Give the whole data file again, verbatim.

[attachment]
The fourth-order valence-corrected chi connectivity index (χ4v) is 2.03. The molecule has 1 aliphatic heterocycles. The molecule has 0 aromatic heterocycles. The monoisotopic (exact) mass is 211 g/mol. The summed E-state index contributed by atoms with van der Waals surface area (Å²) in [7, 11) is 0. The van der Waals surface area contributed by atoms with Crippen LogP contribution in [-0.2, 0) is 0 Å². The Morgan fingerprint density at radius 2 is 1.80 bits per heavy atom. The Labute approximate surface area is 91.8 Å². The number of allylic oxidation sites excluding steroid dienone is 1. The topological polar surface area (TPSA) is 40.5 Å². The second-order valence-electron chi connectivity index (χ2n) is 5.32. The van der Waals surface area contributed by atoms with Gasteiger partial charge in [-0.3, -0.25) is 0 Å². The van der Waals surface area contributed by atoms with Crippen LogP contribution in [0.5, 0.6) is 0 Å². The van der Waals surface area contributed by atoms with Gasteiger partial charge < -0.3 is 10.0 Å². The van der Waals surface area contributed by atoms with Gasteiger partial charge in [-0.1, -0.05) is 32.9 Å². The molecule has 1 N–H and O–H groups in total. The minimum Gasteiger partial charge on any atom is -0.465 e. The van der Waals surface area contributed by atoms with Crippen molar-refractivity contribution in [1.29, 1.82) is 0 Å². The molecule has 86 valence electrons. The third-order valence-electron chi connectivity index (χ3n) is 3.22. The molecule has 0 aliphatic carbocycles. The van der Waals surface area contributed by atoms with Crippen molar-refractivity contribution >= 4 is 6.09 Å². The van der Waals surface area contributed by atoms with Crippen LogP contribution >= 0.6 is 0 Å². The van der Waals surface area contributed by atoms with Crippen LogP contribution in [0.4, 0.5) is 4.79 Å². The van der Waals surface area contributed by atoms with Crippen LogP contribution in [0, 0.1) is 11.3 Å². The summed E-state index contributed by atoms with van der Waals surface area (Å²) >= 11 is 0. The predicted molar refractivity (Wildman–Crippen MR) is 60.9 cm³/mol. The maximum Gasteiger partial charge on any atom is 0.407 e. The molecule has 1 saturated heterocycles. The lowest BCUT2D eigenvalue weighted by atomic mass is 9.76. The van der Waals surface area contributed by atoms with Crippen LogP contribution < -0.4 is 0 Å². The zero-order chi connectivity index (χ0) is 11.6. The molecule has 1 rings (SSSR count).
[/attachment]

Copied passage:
The fourth-order valence-corrected chi connectivity index (χ4v) is 2.03. The molecule has 1 aliphatic heterocycles. The molecule has 0 aromatic heterocycles. The monoisotopic (exact) mass is 211 g/mol. The summed E-state index contributed by atoms with van der Waals surface area (Å²) in [7, 11) is 0. The van der Waals surface area contributed by atoms with Crippen LogP contribution in [-0.2, 0) is 0 Å². The Morgan fingerprint density at radius 2 is 1.80 bits per heavy atom. The Labute approximate surface area is 91.8 Å². The number of allylic oxidation sites excluding steroid dienone is 1. The topological polar surface area (TPSA) is 40.5 Å². The second-order valence-electron chi connectivity index (χ2n) is 5.32. The van der Waals surface area contributed by atoms with Gasteiger partial charge in [-0.3, -0.25) is 0 Å². The van der Waals surface area contributed by atoms with Crippen LogP contribution in [0.5, 0.6) is 0 Å². The van der Waals surface area contributed by atoms with Gasteiger partial charge < -0.3 is 10.0 Å². The van der Waals surface area contributed by atoms with Gasteiger partial charge in [-0.1, -0.05) is 32.9 Å². The molecule has 1 N–H and O–H groups in total. The minimum Gasteiger partial charge on any atom is -0.465 e. The van der Waals surface area contributed by atoms with Crippen molar-refractivity contribution in [1.29, 1.82) is 0 Å². The molecule has 86 valence electrons. The third-order valence-electron chi connectivity index (χ3n) is 3.22. The molecule has 0 aliphatic carbocycles. The van der Waals surface area contributed by atoms with Crippen molar-refractivity contribution >= 4 is 6.09 Å². The van der Waals surface area contributed by atoms with Crippen LogP contribution >= 0.6 is 0 Å². The van der Waals surface area contributed by atoms with Crippen LogP contribution in [0.4, 0.5) is 4.79 Å². The van der Waals surface area contributed by atoms with Crippen LogP contribution in [0, 0.1) is 11.3 Å². The summed E-state index contributed by atoms with van der Waals surface area (Å²) >= 11 is 0. The predicted molar refractivity (Wildman–Crippen MR) is 60.9 cm³/mol. The maximum Gasteiger partial charge on any atom is 0.407 e. The molecule has 1 saturated heterocycles. The lowest BCUT2D eigenvalue weighted by atomic mass is 9.76. The van der Waals surface area contributed by atoms with Crippen LogP contribution < -0.4 is 0 Å². The zero-order chi connectivity index (χ0) is 11.6. The molecule has 1 rings (SSSR count).